[Skip to Content]
[Skip to Content Landing]
October 25, 1985

Public Health and Preventive Medicine

JAMA. 1985;254(16):2330-2332. doi:10.1001/jama.1985.03360160162048

The J- he health of people continues to improve in the United States. Currently, the life expectancy at birth is 75 years of age. Life expectancy for white Americans has increased by about three months per year since 1970; the increase for black Americans has been about 4.5 months per year.1 Although infant mortality rates have continued to decline to an all-time low of less than 11 deaths per 1,000 live births, concern has been expressed that the United States is not realizing its potential to decrease infant mortality to the level demonstrated in some countries.1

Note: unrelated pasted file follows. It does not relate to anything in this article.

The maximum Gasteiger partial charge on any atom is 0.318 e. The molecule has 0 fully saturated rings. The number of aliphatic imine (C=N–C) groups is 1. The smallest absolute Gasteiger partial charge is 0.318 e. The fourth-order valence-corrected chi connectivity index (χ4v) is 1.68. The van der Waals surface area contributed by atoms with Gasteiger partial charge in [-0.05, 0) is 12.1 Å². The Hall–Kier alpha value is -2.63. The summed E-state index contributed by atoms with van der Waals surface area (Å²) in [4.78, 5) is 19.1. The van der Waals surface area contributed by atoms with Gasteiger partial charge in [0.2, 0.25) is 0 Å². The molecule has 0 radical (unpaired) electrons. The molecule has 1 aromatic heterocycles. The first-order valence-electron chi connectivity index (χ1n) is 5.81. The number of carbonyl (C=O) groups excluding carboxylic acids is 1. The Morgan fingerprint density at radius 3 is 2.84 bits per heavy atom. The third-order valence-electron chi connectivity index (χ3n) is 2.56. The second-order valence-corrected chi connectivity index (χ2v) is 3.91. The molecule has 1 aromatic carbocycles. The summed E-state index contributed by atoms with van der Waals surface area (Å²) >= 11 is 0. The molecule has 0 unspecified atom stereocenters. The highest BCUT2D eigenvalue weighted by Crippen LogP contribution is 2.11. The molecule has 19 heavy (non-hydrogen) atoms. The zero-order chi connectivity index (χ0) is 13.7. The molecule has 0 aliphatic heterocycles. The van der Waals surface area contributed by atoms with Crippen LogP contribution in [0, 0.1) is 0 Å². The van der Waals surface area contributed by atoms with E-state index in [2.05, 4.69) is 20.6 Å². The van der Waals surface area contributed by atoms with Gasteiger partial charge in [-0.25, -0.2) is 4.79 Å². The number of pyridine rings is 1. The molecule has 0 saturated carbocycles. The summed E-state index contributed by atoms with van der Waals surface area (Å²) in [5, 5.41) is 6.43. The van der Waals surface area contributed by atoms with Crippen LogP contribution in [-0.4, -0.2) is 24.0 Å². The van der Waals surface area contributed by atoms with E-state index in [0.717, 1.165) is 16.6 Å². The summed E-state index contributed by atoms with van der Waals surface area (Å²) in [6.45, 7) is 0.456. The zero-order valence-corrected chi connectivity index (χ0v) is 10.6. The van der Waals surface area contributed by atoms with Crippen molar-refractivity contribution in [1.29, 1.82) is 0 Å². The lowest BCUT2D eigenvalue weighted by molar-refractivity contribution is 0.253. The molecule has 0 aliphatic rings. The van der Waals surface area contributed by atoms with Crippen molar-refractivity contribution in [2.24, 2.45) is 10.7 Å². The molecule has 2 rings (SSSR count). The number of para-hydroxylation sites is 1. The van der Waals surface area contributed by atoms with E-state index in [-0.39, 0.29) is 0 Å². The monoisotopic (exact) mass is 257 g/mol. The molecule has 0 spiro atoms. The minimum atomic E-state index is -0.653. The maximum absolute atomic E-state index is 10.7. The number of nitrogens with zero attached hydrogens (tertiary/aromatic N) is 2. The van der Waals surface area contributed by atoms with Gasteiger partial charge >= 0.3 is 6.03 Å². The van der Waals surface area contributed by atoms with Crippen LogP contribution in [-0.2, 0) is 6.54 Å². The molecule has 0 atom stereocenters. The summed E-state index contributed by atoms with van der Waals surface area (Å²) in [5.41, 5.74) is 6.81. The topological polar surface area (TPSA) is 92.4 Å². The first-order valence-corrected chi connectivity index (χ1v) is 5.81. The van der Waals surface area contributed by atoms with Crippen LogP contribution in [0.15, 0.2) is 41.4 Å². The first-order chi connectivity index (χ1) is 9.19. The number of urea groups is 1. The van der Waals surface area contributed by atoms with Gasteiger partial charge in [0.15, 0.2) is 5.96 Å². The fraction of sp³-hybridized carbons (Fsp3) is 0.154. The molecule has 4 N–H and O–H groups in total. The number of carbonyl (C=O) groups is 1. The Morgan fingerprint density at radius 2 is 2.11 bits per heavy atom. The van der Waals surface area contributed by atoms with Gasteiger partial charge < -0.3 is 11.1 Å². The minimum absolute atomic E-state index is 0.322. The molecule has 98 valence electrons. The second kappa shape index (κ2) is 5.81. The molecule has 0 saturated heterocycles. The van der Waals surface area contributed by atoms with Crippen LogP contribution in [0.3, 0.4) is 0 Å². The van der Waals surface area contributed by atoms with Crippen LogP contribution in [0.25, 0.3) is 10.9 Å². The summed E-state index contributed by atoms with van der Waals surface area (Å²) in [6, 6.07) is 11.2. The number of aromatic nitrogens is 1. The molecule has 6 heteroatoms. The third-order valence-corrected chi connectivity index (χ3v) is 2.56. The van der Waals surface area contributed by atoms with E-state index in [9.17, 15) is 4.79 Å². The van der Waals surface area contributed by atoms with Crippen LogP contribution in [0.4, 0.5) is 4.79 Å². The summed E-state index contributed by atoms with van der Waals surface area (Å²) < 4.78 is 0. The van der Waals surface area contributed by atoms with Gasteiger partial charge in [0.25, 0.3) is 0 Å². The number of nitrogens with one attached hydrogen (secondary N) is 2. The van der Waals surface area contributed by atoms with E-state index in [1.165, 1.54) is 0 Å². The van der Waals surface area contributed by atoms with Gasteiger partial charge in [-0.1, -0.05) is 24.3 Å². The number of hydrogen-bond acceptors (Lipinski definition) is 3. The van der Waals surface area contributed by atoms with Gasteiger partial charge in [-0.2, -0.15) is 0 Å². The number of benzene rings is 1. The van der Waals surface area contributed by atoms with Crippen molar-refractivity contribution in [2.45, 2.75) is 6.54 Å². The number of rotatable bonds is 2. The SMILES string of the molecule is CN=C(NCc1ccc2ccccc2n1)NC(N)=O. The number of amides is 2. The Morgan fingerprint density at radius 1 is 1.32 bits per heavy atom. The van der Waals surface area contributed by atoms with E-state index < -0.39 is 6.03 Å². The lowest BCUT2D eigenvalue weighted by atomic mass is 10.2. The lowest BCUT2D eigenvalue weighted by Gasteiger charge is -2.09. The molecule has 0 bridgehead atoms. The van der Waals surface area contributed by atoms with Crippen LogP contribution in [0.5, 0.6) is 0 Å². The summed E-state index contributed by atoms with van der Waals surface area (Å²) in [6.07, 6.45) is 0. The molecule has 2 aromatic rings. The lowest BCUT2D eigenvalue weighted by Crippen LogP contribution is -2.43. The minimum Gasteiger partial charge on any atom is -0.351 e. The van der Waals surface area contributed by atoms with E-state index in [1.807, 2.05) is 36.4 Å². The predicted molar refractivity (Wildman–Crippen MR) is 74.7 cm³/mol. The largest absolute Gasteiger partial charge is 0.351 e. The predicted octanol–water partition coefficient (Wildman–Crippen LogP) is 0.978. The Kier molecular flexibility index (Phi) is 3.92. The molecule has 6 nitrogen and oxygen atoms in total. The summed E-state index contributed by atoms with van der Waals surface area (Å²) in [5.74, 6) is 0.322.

In contrast to the heartening improvements, about two thirds of all deaths in this country are premature, given our present medical knowledge, and about two thirds of all years of life lost before age 65 are theoretically preventable given our current capabilities (Closing the Gap: National Health Policy Consultation. Atlanta, The Carter